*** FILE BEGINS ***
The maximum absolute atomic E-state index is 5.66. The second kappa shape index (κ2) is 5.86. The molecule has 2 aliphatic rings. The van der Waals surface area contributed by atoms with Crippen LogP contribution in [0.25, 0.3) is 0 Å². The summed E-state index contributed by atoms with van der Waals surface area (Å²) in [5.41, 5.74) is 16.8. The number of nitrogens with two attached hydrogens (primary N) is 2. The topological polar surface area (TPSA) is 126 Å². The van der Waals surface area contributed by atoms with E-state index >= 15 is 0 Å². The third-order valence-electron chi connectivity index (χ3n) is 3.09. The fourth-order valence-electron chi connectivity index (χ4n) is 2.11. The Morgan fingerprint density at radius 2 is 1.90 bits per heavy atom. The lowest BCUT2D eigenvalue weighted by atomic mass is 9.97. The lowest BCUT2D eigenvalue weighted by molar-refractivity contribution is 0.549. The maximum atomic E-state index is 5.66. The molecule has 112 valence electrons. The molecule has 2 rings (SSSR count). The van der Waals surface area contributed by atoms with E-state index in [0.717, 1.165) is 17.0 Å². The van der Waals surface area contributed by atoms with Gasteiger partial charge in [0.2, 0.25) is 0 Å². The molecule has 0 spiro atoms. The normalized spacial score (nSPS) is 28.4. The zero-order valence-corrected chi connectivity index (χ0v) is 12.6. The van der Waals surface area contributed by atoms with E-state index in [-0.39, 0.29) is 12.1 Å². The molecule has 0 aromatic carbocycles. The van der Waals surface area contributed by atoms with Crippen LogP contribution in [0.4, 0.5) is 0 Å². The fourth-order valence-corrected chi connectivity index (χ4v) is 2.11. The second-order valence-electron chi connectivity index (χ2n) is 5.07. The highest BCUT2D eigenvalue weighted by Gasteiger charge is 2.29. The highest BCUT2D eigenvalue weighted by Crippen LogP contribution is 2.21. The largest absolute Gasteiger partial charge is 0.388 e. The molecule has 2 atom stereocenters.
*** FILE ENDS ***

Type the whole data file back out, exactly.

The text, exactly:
The maximum absolute atomic E-state index is 5.66. The second kappa shape index (κ2) is 5.86. The molecule has 2 aliphatic rings. The van der Waals surface area contributed by atoms with Crippen LogP contribution in [0.25, 0.3) is 0 Å². The summed E-state index contributed by atoms with van der Waals surface area (Å²) in [5.41, 5.74) is 16.8. The number of nitrogens with two attached hydrogens (primary N) is 2. The topological polar surface area (TPSA) is 126 Å². The van der Waals surface area contributed by atoms with E-state index >= 15 is 0 Å². The third-order valence-electron chi connectivity index (χ3n) is 3.09. The fourth-order valence-electron chi connectivity index (χ4n) is 2.11. The Morgan fingerprint density at radius 2 is 1.90 bits per heavy atom. The lowest BCUT2D eigenvalue weighted by atomic mass is 9.97. The lowest BCUT2D eigenvalue weighted by molar-refractivity contribution is 0.549. The maximum atomic E-state index is 5.66. The molecule has 112 valence electrons. The molecule has 2 rings (SSSR count). The van der Waals surface area contributed by atoms with E-state index in [0.717, 1.165) is 17.0 Å². The van der Waals surface area contributed by atoms with Gasteiger partial charge in [0.2, 0.25) is 0 Å². The molecule has 0 spiro atoms. The normalized spacial score (nSPS) is 28.4. The zero-order valence-corrected chi connectivity index (χ0v) is 12.6. The van der Waals surface area contributed by atoms with E-state index in [-0.39, 0.29) is 12.1 Å². The molecule has 0 aromatic carbocycles. The van der Waals surface area contributed by atoms with Crippen LogP contribution in [0.4, 0.5) is 0 Å². The fourth-order valence-corrected chi connectivity index (χ4v) is 2.11. The second-order valence-electron chi connectivity index (χ2n) is 5.07. The highest BCUT2D eigenvalue weighted by Gasteiger charge is 2.29. The highest BCUT2D eigenvalue weighted by Crippen LogP contribution is 2.21. The largest absolute Gasteiger partial charge is 0.388 e. The molecule has 2 atom stereocenters.